EGU21-4925
https://doi.org/10.5194/egusphere-egu21-4925
EGU General Assembly 2021
© Author(s) 2021. This work is distributed under
the Creative Commons Attribution 4.0 License.

Variability in the erosion response of vertical sections of salt marsh sediments exposed to tidal flat conditions

Olivia Shears1, Iris Möller2, Tom Spencer1, Ben Evans1, and Kate Royse3
Olivia Shears et al.
  • 1University of Cambridge, Cambridge Coastal Research Unit, Department of Geography, Cambridge, UK (oms26@cam.ac.uk)
  • 2Department of Geography, Trinity College Dublin, Dublin, Ireland (moelleri@tcd.ie),
  • 3British Geological Survey, Nottingham, UK (k.royse@bgs.ac.uk)

Salt marsh ecosystems are important for supporting biodiversity, sequestering carbon and providing natural coastal protection. Evidence for their existing and potential future loss through marginal erosion is therefore of concern. However, the factors governing spatial variability in the rates of erosion at salt marsh margins – including between creek banks within individual salt marsh sites – remain relatively poorly understood. Accurate prediction of changes to the marsh edge, and thus marsh areal extent, requires more complete understanding of the dynamics and mechanisms occurring at exposed marsh fronts.

In this study, we present observations of the responses of vertical sections of marsh substrate exposed to tidal flat conditions, during a field experiment over a six-month period. Vertical sections were extracted from natural and restored sites at two salt marshes in the UK: Northey Island, eastern England, where sediment is fine-grained, and Hesketh Out Marsh West, north-west England, where sediment is typically sand/silt-dominated. The study specifically investigates the role of different sedimentology and downcore substrate properties, including lamination and rooting structures, on observed change in the exposed vertical sections. Images captured in the field are analysed using structure-from-motion photogrammetry and used to create 3-D models of surface change. This is coupled with laboratory testing of downcore sedimentary characteristics, such as particle size distribution and organic matter content.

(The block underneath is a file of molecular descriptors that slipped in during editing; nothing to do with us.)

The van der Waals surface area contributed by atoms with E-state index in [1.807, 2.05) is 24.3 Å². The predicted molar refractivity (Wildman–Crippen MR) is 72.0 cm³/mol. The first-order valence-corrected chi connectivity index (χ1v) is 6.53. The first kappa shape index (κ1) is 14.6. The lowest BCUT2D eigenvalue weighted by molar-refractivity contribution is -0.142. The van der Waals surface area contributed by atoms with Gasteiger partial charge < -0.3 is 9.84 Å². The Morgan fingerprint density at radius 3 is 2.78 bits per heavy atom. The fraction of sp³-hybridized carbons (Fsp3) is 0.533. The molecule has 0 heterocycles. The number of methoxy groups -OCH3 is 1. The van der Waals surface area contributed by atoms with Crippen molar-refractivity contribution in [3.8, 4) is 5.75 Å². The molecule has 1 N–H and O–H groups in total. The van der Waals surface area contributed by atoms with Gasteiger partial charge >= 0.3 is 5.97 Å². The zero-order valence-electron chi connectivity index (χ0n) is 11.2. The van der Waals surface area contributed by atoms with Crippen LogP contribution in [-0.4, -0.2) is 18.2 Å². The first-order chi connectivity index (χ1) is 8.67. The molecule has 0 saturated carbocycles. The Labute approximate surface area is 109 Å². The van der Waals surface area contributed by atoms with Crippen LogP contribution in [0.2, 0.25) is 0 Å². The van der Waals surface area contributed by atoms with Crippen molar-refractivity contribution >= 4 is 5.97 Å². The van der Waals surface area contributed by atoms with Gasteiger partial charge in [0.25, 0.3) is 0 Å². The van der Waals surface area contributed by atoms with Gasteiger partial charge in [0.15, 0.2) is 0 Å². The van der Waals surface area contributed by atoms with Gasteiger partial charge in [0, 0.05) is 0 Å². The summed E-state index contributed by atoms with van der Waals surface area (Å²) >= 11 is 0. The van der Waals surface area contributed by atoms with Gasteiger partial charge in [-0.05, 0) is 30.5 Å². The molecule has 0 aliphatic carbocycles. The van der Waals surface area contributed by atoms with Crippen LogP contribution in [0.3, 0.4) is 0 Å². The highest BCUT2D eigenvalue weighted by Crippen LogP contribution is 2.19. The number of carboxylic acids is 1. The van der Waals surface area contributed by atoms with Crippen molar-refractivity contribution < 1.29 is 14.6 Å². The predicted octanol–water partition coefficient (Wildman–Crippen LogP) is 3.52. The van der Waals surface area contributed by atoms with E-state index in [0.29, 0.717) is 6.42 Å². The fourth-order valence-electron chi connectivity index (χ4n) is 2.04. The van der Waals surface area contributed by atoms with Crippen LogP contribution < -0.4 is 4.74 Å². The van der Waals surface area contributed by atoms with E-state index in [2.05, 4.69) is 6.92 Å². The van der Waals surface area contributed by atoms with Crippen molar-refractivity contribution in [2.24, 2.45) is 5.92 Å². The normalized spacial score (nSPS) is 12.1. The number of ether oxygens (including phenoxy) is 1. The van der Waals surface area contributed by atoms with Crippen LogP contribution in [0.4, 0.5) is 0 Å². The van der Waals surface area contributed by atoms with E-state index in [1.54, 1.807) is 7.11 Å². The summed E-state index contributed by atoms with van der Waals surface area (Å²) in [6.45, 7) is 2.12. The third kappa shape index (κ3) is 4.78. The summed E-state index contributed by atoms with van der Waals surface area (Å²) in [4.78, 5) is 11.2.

The study finds that within-core and between-core variability in substrate response to erosive forcing appears to be partly related to variability in sedimentology. Sediment from sand-dominated layers, such as those found in the cores extracted from Hesketh Out Marsh West, was more rapidly and consistently (i.e. across the sediment cores) removed than clay-silt rich sediment. This grain-scale sediment removal resulted in specific morphological responses, whereby ‘chunks’ of substrate were lost, creating cavity areas further exposed to hydrodynamic forcing. Intrinsic biophysical characteristics, including sediment type and the presence of vegetation structures, can impact vertical connectivity within salt marsh substrates. Observations of structural change in the vertical sections over the six-month study period suggest that reduced downcore connectivity in restored salt marsh substrates results in increased desiccation, cracking and bulk sediment removal. An improved understanding of how such intrinsic substrate properties impact marsh front dynamics will facilitate more accurate predictions of marsh evolution and potential ecosystem service provision under future conditions.

How to cite: Shears, O., Möller, I., Spencer, T., Evans, B., and Royse, K.: Variability in the erosion response of vertical sections of salt marsh sediments exposed to tidal flat conditions, EGU General Assembly 2021, online, 19–30 Apr 2021, EGU21-4925, https://doi.org/10.5194/egusphere-egu21-4925, 2021.

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